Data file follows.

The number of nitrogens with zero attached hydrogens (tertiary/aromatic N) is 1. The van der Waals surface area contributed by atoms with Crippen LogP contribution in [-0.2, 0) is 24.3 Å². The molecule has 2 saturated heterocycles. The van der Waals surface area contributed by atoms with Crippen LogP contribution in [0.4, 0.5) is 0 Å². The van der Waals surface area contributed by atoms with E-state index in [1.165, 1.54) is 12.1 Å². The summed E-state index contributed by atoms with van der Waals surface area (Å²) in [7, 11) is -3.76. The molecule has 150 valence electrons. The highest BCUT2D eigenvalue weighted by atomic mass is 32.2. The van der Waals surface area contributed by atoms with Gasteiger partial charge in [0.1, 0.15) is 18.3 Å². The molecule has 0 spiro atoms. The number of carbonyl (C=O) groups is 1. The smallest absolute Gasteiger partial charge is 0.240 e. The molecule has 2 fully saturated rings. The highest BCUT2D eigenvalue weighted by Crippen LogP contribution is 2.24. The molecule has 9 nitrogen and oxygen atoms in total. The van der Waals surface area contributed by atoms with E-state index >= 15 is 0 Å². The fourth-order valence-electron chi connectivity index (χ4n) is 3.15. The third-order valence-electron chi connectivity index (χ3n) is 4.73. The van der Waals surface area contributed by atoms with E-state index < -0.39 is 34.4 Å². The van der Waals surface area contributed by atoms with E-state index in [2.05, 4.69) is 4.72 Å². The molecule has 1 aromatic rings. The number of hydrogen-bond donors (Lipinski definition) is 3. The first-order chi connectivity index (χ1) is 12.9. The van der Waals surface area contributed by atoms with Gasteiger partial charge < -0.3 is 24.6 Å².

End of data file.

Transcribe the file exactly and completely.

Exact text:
The number of nitrogens with zero attached hydrogens (tertiary/aromatic N) is 1. The van der Waals surface area contributed by atoms with Crippen LogP contribution in [-0.2, 0) is 24.3 Å². The molecule has 2 saturated heterocycles. The van der Waals surface area contributed by atoms with Crippen LogP contribution in [0.4, 0.5) is 0 Å². The van der Waals surface area contributed by atoms with E-state index in [1.165, 1.54) is 12.1 Å². The summed E-state index contributed by atoms with van der Waals surface area (Å²) in [7, 11) is -3.76. The molecule has 150 valence electrons. The highest BCUT2D eigenvalue weighted by atomic mass is 32.2. The van der Waals surface area contributed by atoms with Gasteiger partial charge in [0.1, 0.15) is 18.3 Å². The molecule has 0 spiro atoms. The number of carbonyl (C=O) groups is 1. The smallest absolute Gasteiger partial charge is 0.240 e. The molecule has 2 fully saturated rings. The highest BCUT2D eigenvalue weighted by Crippen LogP contribution is 2.24. The molecule has 9 nitrogen and oxygen atoms in total. The van der Waals surface area contributed by atoms with E-state index >= 15 is 0 Å². The fourth-order valence-electron chi connectivity index (χ4n) is 3.15. The third-order valence-electron chi connectivity index (χ3n) is 4.73. The van der Waals surface area contributed by atoms with E-state index < -0.39 is 34.4 Å². The van der Waals surface area contributed by atoms with E-state index in [2.05, 4.69) is 4.72 Å². The molecule has 1 aromatic rings. The number of hydrogen-bond donors (Lipinski definition) is 3. The first-order chi connectivity index (χ1) is 12.9. The van der Waals surface area contributed by atoms with Gasteiger partial charge < -0.3 is 24.6 Å².